The Crystal Lake mother serving a 35-year prison sentence for killing her son, AJ Freund, had her post-conviction petition denied on Wednesday by a judge, who said she had no merit in her petition.
JoAnn Cunningham, 39, formerly of Crystal Lake, filed a post-conviction petition in McHenry County Circuit Court in late March.
Cunningham filed the petition pro se, meaning on her own behalf, and was seeking unspecified relief under the post-conviction act.
She claimed that her 14th, 8th and 6th Amendment rights were violated after her arrest and during the time of her court case.
In a handwritten five-page statement, Cunningham said she had ineffective counsel and was not allowed to testify on her own behalf in court.
Cunningham, who was pregnant at the time of her arrest, claimed officers never read her Miranda rights to her before being questioned by detectives.
Cunningham also said her 8th Amendment right was violated by “excessive sentencing” imposed on her.
She said that she had been on psychiatric medications over a long period of time and was not being monitored by a doctor or mental health professional while in the McHenry County Jail.
She also claimed to have suffered hallucinations while in jail on the prescribed medications, which caused “severe side effects,” during her pregnancy and after.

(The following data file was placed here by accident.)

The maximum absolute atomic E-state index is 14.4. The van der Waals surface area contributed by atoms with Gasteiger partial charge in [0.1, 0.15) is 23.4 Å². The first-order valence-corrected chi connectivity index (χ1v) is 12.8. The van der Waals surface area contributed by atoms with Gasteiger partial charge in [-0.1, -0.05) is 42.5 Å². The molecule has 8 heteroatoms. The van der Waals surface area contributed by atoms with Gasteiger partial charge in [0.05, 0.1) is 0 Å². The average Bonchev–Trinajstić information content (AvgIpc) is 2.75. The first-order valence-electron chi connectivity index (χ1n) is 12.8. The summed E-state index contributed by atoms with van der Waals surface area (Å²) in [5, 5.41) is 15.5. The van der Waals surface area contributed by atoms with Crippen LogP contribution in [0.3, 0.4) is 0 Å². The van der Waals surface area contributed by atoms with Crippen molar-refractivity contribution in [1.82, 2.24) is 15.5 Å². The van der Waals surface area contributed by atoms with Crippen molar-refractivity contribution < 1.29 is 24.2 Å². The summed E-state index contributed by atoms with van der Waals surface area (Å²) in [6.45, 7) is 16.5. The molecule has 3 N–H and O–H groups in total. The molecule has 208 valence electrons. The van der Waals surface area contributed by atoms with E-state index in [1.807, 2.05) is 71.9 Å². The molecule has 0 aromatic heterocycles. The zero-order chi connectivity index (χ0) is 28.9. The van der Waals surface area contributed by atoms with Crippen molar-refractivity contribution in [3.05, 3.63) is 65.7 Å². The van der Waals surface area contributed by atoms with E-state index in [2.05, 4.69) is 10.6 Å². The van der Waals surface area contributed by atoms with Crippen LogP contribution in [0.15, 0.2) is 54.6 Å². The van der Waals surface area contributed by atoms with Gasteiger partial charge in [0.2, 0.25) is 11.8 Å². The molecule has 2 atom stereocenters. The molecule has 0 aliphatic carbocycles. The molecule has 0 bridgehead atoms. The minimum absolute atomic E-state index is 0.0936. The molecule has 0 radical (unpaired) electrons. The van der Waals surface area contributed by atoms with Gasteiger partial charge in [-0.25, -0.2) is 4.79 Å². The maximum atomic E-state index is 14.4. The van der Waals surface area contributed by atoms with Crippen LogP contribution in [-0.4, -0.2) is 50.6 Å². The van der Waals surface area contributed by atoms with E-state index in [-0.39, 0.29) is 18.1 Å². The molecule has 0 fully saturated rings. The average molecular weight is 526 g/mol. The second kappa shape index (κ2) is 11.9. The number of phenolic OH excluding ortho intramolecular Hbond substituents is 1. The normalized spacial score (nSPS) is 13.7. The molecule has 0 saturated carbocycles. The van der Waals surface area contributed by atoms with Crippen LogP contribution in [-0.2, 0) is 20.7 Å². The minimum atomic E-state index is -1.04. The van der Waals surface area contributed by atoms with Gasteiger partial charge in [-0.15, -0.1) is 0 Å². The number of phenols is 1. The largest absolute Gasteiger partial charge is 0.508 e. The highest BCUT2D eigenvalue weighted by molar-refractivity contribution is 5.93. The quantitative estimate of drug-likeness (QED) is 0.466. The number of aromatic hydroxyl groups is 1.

Cunningham gave birth to a child while in the McHenry County Jail in May 2019.
Cunningham said in the petition that she suffered from postpartum psychosis at the time she killed AJ, who was 5 years old, but that her attorney did not present any evidence to the court.
“Defendant believed that she was possessed and that her son was possessed. Defendant was seeing demons and hearing voices,” Cunningham said, referring to the period of time around when she killed AJ.
“Defendant went to her priest, chaplain and co-parent and asked for help with this matter,” she said.
Cunningham also told her priest, chaplain and co-parent “that she needed an exorcism.”
“The co-parent of her children was there through the whole experience that the defendant had with the demons she was hearing and seeing,” Cunningham said.
McHenry County Judge Robert Wilbrandt issued a three-page order on Wednesday denying Cunningham’s petition.
Wilbrandt said in his order that Cunningham’s claims about ineffective counsel, not being read her Miranda rights and other claims “appear to be without legal merit.”
Cunningham’s claim about her sentence being “cruel and unusual” is “patently without merit,” Wilbrant said.
The judge also said that Cunningham’s mention of her medication and the side effects of her pregnancy was made without any assertion about how it affected her guilty plea.
“The court finds that the pleadings do not provide the ‘gist’ of a meritorious claim of a substantial deprivation of a federal or state constitutional right and that they are patently without merit,” Wilbrandt concluded in his order as he dismissed the petition.
Cunningham has been held in the Logan Correctional Center in Lincoln, Illinois since August 4, 2020.